I think a lot in terms of an indoor and outdoor binary, and how these influence ways of being. I always wonder how this influences painting and drawing.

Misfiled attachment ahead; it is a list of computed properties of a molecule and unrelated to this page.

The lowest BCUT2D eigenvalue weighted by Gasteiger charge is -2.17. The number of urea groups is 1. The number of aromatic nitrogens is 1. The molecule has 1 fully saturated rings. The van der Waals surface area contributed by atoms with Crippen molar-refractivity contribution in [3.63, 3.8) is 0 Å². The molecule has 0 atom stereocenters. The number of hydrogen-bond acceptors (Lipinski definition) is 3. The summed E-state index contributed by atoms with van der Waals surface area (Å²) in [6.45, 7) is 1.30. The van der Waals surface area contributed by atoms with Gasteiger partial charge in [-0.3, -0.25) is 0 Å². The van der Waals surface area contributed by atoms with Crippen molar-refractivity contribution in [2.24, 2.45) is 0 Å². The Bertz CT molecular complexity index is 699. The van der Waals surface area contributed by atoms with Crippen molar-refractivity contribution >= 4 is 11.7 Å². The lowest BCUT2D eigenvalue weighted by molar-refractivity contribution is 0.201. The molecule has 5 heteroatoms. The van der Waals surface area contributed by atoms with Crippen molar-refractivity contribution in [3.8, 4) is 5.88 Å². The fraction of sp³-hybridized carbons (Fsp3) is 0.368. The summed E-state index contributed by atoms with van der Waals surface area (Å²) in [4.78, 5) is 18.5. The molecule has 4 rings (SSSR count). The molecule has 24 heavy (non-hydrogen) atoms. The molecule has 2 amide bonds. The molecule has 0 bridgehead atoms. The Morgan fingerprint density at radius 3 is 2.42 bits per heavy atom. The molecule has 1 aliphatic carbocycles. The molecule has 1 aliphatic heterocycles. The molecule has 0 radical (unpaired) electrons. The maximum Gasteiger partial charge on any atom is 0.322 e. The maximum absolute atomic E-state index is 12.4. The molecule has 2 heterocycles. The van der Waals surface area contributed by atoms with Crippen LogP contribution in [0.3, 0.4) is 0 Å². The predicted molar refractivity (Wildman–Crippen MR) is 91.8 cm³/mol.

For example, working in cities of various sizes in Ontario (Canada) for the last ten years, I get a sense that--even while indoors--well... you’re really just in a sort of shabby and makeshift shelter regardless of the building’s sturdiness. I recently moved to Vancouver, a heavily forested area. I became aware that this causes a blurring of indoors and outdoors. This isn’t to do with some banal ‘northern romance’. The forests, through their density, become rooms. Things are so very rich with vegetation--old trees with signs of imminent collapse, burned out stumps from lightening strikes, notes of former logging, everything heaped up all over one another. You move away from the idea that you’re outside and vulnerable to a confusion about what you are secured inside of. My response has been to make work about the impact trees have on creating this feeling of nature as a chamber.